Ham-fisted directon bogs down an already cliched story and crummy acting.Sheen. Estevez. Sheen.
Seeing that on a marquee is enough to send me off the deep end, but whaddaya know, I watched Cadence, directed by (and starring) Martin Sheen, featuring Charlie (Charles?) Sheen and Ramon Estevez (Emilio and Charlie's brother).
The younger Sheen plays Private Bean (hey, that rhymes), a guy with serious problems in regards to authority. He's lost his father. He gets two eightball tattoos on the backs of his hands and takes a swing at an MP. This gets him sent to a military stockade, where he's the only white prisoner among black prisoners that are kept separately (this all takes place in 1963).
Shock of shocks, they don't get along.
He's white and he's got no rhythm, so he can't quite figure out their "Soul Patrol" shuffle, done to the tune of Sam Cooke's "Working On The Chain Gang." He takes a beating but doesn't rat anyone out. Slowly he earns the respect of the other prisoners, but only because a rite of passage in prison is a foundation of almost every prison film.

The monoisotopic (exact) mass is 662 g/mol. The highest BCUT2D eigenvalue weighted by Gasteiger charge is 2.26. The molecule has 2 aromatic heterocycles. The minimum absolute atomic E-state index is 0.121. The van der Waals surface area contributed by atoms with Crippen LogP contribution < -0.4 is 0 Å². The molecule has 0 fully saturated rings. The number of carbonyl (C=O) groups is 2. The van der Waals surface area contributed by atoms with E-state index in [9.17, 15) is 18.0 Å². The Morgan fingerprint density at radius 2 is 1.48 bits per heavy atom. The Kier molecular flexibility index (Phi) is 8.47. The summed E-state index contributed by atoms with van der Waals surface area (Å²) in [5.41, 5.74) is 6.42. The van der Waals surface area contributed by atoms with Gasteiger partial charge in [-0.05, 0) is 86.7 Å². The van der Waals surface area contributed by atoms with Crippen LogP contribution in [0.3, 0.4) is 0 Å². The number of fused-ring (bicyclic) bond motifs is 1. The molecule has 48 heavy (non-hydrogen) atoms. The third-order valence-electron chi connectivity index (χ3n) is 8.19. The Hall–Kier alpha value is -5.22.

Meanwhile, there's a problem between Bean and the stockade commander (Sheen), a bigot with problems at home involving his son. Bean refuses to call the old man Sarge. What follows are a challenge to a fight, Bean's attempt to build a windmill (just like Dad did *sniff*), emergency drills at all hours (involving the other prisoners as well) a court martial, and a fatal gunshot.
It's all strictly movie-of-the-week stuff. Sheen's direction is too heavy handed, and the acting of both Sheens leaves something to be desired. Larry Fishburne does all right as the Soul Patrol leader, Stokes, but you just know he's kicking himself for taking the role now.The "Soul Patrol" shuffle scenes are the best. They have the best feel and look to them. Everything else pretty much stinks.